Citizens Against Government Waste (CAGW) named all 71 senators who voted against a one-year earmark moratorium March Porkers of the Month. The amendment to the fiscal year 2009 Budget Resolution was offered by Sen. Jim DeMint (R-S.C.) and had fourteen bipartisan co-sponsors including the support of all three presidential candidates.
“King of Pork” Sen. Robert Byrd (D-W. Va.) dismissed the earmark ban saying, “The idea that an all-knowing, all-powerful executive bureaucracy is more trustworthy than the elected representatives of the people when it comes to spending taxpayer dollars challenges the most basic tenet of our political system.”
In a similar vein, Senate Majority Leader Harry Reid (D-Nev.) opposed the ban as “unrealistic” and even went so far as to erroneously claim that earmarking “has been going in this country for 230-some-odd years,” and that “The Founding Fathers would be cringing to hear people talking about eliminating earmarks.”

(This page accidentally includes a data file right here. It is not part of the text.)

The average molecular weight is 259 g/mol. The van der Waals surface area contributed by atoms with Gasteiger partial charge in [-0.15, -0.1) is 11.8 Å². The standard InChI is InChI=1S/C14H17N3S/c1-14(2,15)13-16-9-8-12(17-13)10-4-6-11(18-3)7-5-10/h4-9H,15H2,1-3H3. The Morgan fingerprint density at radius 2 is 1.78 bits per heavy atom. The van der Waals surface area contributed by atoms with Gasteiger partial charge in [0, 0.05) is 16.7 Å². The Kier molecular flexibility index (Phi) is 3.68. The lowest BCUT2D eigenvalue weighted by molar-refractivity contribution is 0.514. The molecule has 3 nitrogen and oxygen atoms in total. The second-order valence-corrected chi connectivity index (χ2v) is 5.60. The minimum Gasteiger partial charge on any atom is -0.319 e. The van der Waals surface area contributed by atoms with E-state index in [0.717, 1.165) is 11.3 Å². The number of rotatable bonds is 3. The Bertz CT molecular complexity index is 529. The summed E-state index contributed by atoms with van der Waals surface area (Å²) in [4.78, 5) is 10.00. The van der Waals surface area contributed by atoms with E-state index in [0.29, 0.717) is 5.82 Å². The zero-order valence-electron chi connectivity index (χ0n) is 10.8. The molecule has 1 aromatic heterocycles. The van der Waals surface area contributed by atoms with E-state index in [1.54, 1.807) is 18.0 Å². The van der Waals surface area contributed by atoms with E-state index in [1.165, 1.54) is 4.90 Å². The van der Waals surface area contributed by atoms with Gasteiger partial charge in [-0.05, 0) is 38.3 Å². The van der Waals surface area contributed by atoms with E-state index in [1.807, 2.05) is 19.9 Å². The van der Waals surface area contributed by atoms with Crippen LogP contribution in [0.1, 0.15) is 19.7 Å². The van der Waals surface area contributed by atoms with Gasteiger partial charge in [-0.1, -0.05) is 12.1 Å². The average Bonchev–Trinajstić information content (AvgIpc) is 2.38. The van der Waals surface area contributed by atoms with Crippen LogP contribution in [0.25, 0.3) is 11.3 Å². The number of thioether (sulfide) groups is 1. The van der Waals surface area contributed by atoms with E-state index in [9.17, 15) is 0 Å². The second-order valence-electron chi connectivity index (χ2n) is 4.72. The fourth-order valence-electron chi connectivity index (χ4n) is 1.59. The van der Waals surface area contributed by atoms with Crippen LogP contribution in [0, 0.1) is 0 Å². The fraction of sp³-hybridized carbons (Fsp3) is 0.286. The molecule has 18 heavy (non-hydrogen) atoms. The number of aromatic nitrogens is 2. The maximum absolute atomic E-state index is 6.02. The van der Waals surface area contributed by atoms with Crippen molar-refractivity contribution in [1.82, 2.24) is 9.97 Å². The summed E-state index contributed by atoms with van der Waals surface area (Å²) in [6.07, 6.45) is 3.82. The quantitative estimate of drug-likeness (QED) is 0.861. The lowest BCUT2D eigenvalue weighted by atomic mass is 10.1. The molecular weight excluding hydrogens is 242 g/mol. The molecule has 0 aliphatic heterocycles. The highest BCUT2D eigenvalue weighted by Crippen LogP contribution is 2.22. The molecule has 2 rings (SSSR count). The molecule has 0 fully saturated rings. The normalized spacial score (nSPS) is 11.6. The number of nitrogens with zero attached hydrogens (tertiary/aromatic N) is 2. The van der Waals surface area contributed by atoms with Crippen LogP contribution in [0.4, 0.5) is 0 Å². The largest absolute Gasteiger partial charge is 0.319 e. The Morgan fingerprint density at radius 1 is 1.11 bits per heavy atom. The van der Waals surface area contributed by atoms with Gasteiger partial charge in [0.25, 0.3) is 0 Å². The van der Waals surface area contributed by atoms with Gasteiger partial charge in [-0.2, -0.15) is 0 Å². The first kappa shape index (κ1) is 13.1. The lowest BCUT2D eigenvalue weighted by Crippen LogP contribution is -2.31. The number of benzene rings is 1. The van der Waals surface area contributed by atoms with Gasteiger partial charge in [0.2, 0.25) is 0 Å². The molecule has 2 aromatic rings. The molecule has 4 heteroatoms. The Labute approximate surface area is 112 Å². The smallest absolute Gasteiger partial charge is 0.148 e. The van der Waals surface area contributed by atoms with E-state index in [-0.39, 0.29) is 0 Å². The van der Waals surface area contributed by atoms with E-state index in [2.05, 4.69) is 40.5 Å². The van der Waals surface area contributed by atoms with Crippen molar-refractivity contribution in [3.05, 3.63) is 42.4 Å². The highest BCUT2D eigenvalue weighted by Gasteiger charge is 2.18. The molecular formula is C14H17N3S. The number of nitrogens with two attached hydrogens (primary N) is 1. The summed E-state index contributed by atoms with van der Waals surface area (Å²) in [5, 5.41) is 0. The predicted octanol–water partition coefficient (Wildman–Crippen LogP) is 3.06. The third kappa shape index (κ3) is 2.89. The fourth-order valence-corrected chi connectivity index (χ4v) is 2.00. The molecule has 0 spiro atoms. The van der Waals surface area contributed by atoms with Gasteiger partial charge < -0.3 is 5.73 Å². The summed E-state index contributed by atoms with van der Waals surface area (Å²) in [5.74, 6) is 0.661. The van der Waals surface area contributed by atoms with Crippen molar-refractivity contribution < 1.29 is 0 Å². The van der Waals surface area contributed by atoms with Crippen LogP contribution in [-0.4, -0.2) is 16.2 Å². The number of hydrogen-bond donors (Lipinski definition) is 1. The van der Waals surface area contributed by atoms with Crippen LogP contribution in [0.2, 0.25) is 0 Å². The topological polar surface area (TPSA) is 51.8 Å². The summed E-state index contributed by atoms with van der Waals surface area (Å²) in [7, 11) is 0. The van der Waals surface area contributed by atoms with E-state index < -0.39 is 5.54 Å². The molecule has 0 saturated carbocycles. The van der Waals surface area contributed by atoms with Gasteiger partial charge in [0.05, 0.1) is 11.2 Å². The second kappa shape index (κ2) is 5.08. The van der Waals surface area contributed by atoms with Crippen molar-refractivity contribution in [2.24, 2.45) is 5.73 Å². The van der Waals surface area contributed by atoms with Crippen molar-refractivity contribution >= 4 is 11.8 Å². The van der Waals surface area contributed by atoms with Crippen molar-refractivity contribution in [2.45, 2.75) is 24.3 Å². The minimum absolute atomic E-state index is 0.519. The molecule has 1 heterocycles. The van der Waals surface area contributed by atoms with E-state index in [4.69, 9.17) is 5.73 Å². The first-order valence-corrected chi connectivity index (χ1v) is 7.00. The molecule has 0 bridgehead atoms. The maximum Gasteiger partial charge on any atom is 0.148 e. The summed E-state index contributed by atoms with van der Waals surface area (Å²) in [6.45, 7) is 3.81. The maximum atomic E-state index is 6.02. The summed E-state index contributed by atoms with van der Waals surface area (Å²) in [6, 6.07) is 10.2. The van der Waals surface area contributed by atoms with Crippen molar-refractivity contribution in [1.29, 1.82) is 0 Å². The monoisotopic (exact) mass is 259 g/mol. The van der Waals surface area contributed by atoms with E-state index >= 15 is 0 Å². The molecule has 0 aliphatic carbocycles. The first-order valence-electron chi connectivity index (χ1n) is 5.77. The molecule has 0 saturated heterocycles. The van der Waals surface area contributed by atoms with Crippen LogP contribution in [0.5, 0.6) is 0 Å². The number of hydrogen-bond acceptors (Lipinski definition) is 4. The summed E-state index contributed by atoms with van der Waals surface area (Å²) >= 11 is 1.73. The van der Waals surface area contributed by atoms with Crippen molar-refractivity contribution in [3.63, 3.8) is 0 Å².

There is a proper system for projects to be vetted by agencies (the “all-knowing, all-powerful” bureaucrats) that’s fallen by the wayside. Congress did not earmark extensively until the 1980s. Instead, Congress would fund general grant programs and let federal and state agencies select individual recipients through a competitive process or formula. The House and Senate Appropriations Committees named specific projects only when they had been vetted and approved by authorizing committees. Members of Congress with local concerns would lobby the president and federal agencies for consideration. The process was aimed at preventing abuse and allocating resources on the basis of merit and need.
Today, Appropriations Committee members arbitrarily pick winners and losers by earmarking funds for specific recipients.
It's not only wasteful, but it contributes -- significantly -- to corruption.